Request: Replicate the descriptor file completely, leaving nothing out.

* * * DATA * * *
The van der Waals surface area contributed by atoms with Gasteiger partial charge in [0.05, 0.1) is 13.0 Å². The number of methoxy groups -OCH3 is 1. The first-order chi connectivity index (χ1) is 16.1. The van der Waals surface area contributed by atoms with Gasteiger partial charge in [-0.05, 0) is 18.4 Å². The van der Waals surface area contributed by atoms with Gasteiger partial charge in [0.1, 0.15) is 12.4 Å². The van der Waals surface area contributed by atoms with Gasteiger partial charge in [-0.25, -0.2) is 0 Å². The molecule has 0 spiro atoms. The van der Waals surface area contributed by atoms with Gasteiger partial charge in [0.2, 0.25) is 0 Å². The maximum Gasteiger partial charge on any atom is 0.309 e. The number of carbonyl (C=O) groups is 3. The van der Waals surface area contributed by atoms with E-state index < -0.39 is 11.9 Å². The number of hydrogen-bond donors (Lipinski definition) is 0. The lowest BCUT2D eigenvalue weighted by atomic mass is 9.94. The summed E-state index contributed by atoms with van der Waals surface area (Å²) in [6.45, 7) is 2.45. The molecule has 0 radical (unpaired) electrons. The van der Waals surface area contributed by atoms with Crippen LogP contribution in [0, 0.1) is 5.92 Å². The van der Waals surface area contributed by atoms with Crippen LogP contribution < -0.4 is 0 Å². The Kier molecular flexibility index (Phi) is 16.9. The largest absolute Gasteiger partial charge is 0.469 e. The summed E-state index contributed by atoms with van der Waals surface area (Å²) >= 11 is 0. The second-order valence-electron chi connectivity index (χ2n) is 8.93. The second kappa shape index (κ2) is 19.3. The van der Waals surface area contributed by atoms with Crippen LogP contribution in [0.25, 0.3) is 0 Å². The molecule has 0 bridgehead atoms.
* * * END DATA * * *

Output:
The van der Waals surface area contributed by atoms with Gasteiger partial charge in [0.05, 0.1) is 13.0 Å². The number of methoxy groups -OCH3 is 1. The first-order chi connectivity index (χ1) is 16.1. The van der Waals surface area contributed by atoms with Gasteiger partial charge in [-0.05, 0) is 18.4 Å². The van der Waals surface area contributed by atoms with Gasteiger partial charge in [0.1, 0.15) is 12.4 Å². The van der Waals surface area contributed by atoms with Gasteiger partial charge in [-0.25, -0.2) is 0 Å². The molecule has 0 spiro atoms. The van der Waals surface area contributed by atoms with Gasteiger partial charge in [0.2, 0.25) is 0 Å². The maximum Gasteiger partial charge on any atom is 0.309 e. The number of carbonyl (C=O) groups is 3. The van der Waals surface area contributed by atoms with E-state index < -0.39 is 11.9 Å². The number of hydrogen-bond donors (Lipinski definition) is 0. The lowest BCUT2D eigenvalue weighted by atomic mass is 9.94. The summed E-state index contributed by atoms with van der Waals surface area (Å²) in [6.45, 7) is 2.45. The molecule has 0 radical (unpaired) electrons. The van der Waals surface area contributed by atoms with Crippen LogP contribution in [0, 0.1) is 5.92 Å². The van der Waals surface area contributed by atoms with Crippen LogP contribution < -0.4 is 0 Å². The Kier molecular flexibility index (Phi) is 16.9. The largest absolute Gasteiger partial charge is 0.469 e. The summed E-state index contributed by atoms with van der Waals surface area (Å²) >= 11 is 0. The second-order valence-electron chi connectivity index (χ2n) is 8.93. The second kappa shape index (κ2) is 19.3. The van der Waals surface area contributed by atoms with Crippen LogP contribution in [0.25, 0.3) is 0 Å². The molecule has 0 bridgehead atoms.